So, hypothetically speaking (I don’t know if this is true or not): the volume of CO2 released by volcanoes might be 4 times what geologists have estimated. That still makes it 25 times less than what recent human activities release.

    In order for the recent warming to be caused, even in part, by undersea volcanoes, therefore, their eruption rate must risen substantially in the last 100-200 years (“substantially” being a substantial understatement.) It’s hard to see how that could happen without a similar increase on land.

  13. Paul Magnus says:

    I am sad, angry scared and despondent…

  14. “So all of this *could* be because of underwater volcanoes in the Arctic and methane releases???”


  15. Lori says:

    Very worried and losing hope. If, if, if we had the slightest sign our leaders were acting on thisor making some kind of meaningful effort, that would help alleviate some fears and let us channel our effort/contribution…. but there is nothing.

  16. TomK says:

    Warming of Earth happened before –

    And then remember just a short 12,000 years ago after the warming period Michigan and above was mile deep in ice –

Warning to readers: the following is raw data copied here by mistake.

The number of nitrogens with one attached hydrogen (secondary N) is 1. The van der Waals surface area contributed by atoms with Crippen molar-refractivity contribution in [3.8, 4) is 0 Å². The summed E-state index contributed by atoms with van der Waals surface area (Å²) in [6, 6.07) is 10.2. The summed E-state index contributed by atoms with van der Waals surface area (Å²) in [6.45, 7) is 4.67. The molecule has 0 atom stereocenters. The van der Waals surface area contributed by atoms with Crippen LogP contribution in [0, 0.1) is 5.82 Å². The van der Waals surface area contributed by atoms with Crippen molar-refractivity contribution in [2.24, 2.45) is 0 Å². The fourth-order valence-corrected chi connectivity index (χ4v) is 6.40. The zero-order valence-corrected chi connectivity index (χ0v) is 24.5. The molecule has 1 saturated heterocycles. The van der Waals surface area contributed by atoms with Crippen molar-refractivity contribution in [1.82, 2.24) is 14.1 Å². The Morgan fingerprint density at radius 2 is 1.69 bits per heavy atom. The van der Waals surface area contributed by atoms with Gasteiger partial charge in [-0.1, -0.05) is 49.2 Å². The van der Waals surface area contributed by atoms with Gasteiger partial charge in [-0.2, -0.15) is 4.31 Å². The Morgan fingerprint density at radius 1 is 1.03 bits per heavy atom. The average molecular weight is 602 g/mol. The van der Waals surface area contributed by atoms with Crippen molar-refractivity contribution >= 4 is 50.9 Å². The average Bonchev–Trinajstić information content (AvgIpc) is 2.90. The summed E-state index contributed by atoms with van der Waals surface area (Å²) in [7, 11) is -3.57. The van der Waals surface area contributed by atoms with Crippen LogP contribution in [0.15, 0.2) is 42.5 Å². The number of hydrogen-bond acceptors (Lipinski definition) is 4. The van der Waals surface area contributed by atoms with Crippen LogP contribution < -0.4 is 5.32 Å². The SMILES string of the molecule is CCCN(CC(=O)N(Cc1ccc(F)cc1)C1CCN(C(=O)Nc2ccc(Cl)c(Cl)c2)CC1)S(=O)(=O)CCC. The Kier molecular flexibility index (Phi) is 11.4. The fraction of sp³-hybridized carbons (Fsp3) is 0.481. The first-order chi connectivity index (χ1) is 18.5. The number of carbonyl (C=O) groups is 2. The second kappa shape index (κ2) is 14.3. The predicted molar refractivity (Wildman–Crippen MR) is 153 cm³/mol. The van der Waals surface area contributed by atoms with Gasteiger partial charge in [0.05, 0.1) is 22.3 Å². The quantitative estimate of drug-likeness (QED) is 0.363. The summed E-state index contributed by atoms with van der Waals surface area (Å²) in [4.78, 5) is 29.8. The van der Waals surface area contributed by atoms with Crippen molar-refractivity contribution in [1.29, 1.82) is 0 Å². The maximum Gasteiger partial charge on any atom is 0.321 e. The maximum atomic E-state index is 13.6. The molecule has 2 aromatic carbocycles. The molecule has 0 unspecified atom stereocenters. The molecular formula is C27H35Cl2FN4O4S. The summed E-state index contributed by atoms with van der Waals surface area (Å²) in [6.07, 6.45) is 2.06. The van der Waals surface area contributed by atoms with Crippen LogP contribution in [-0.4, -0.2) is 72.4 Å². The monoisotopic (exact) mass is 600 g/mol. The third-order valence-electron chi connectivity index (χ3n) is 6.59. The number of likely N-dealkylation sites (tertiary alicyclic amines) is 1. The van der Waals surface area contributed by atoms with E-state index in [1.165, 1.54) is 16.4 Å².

Just making things balanced

  17. Jim Baird says:

    Paul, I OTEC also converts ocean heat to energy and thus cools the ocean.

    As a fellow inventor I feel your pain and frustration.

    Jim Baird
    Subductive Waste Disposal Method
    Nuclear Assisted Hydrocarbon Production Method
    Global Warming Mitigation Method
    OTEC Counter-current Heat Transfer System

  18. riverat says:

    The trees mentioned in your Science Daily cite were from 2 to 8 million years ago. The current cycle of glaciations didn’t really get started until around 3 million years ago when the Isthmus of Panama rose and cut off the flow of water between the tropical Atlantic and Pacific Oceans. I suspect those trees are from that time.

    The ku-prism link was apparently a report from 1912 of an expedition by Schuchert and White that found fossils of Cretaceous plants on Greenland. The Cretaceous was 65 to 145 million years ago.

    So neither of them is particularly applicable to the current climate and both were long before humans evolved (about 200,000 years ago).

  19. Mulga Mumblebrain says:

    Being ‘balanced’ can mean having a chip on both shoulders.

  20. nyc-tornado-10 says:

    This warming is caused by carbon dioxide emissions from human activity, mostly economic sources of pollution. it is also happening much faster than any other warming, by an order of several magnitudes faster.

  21. RicP says:

    Every system seeks it’s own equilibrium. We seem to have sealed our own fate – the system may just do away with us in order to normalize. But I’m sure the Halliburtons of the world see it that way too…

  22. RicP says:

    sorry – its – not it’s